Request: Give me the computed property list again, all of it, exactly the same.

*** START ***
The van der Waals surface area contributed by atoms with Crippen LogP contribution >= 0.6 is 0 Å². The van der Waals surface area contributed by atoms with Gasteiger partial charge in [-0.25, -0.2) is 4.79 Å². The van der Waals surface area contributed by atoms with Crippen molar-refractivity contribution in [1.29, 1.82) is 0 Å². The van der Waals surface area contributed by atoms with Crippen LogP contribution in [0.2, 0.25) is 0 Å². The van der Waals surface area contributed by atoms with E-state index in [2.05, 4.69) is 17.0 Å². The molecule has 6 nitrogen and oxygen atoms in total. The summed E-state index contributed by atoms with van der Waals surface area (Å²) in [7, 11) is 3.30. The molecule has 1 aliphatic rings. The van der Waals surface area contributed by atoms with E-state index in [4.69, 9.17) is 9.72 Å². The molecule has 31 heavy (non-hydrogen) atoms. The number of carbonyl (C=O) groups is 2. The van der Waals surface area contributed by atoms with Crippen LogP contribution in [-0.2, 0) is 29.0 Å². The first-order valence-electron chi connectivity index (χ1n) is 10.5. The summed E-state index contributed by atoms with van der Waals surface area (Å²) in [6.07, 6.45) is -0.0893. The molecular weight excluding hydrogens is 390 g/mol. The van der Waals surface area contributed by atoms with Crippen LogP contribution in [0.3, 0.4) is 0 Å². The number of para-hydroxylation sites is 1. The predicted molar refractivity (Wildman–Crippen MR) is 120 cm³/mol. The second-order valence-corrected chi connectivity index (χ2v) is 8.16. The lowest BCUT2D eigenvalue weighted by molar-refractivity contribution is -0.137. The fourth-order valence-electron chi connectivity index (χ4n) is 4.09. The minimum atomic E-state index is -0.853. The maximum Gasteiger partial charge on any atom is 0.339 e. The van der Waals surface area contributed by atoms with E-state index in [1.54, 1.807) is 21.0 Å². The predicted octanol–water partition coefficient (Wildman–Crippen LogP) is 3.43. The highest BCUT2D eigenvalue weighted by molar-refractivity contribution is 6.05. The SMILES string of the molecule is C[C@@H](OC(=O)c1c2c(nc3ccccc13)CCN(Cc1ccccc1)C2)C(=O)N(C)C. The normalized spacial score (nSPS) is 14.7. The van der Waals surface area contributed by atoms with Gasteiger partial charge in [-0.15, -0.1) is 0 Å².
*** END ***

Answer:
The van der Waals surface area contributed by atoms with Crippen LogP contribution >= 0.6 is 0 Å². The van der Waals surface area contributed by atoms with Gasteiger partial charge in [-0.25, -0.2) is 4.79 Å². The van der Waals surface area contributed by atoms with Crippen molar-refractivity contribution in [1.29, 1.82) is 0 Å². The van der Waals surface area contributed by atoms with Crippen LogP contribution in [0.2, 0.25) is 0 Å². The van der Waals surface area contributed by atoms with E-state index in [2.05, 4.69) is 17.0 Å². The molecule has 6 nitrogen and oxygen atoms in total. The summed E-state index contributed by atoms with van der Waals surface area (Å²) in [7, 11) is 3.30. The molecule has 1 aliphatic rings. The van der Waals surface area contributed by atoms with E-state index in [4.69, 9.17) is 9.72 Å². The molecule has 31 heavy (non-hydrogen) atoms. The number of carbonyl (C=O) groups is 2. The van der Waals surface area contributed by atoms with Crippen LogP contribution in [-0.2, 0) is 29.0 Å². The first-order valence-electron chi connectivity index (χ1n) is 10.5. The summed E-state index contributed by atoms with van der Waals surface area (Å²) in [6.07, 6.45) is -0.0893. The molecular weight excluding hydrogens is 390 g/mol. The van der Waals surface area contributed by atoms with Crippen LogP contribution in [0.3, 0.4) is 0 Å². The number of para-hydroxylation sites is 1. The predicted molar refractivity (Wildman–Crippen MR) is 120 cm³/mol. The second-order valence-corrected chi connectivity index (χ2v) is 8.16. The lowest BCUT2D eigenvalue weighted by molar-refractivity contribution is -0.137. The fourth-order valence-electron chi connectivity index (χ4n) is 4.09. The minimum atomic E-state index is -0.853. The maximum Gasteiger partial charge on any atom is 0.339 e. The van der Waals surface area contributed by atoms with E-state index in [1.54, 1.807) is 21.0 Å². The predicted octanol–water partition coefficient (Wildman–Crippen LogP) is 3.43. The highest BCUT2D eigenvalue weighted by molar-refractivity contribution is 6.05. The SMILES string of the molecule is C[C@@H](OC(=O)c1c2c(nc3ccccc13)CCN(Cc1ccccc1)C2)C(=O)N(C)C. The normalized spacial score (nSPS) is 14.7. The van der Waals surface area contributed by atoms with Gasteiger partial charge in [-0.15, -0.1) is 0 Å².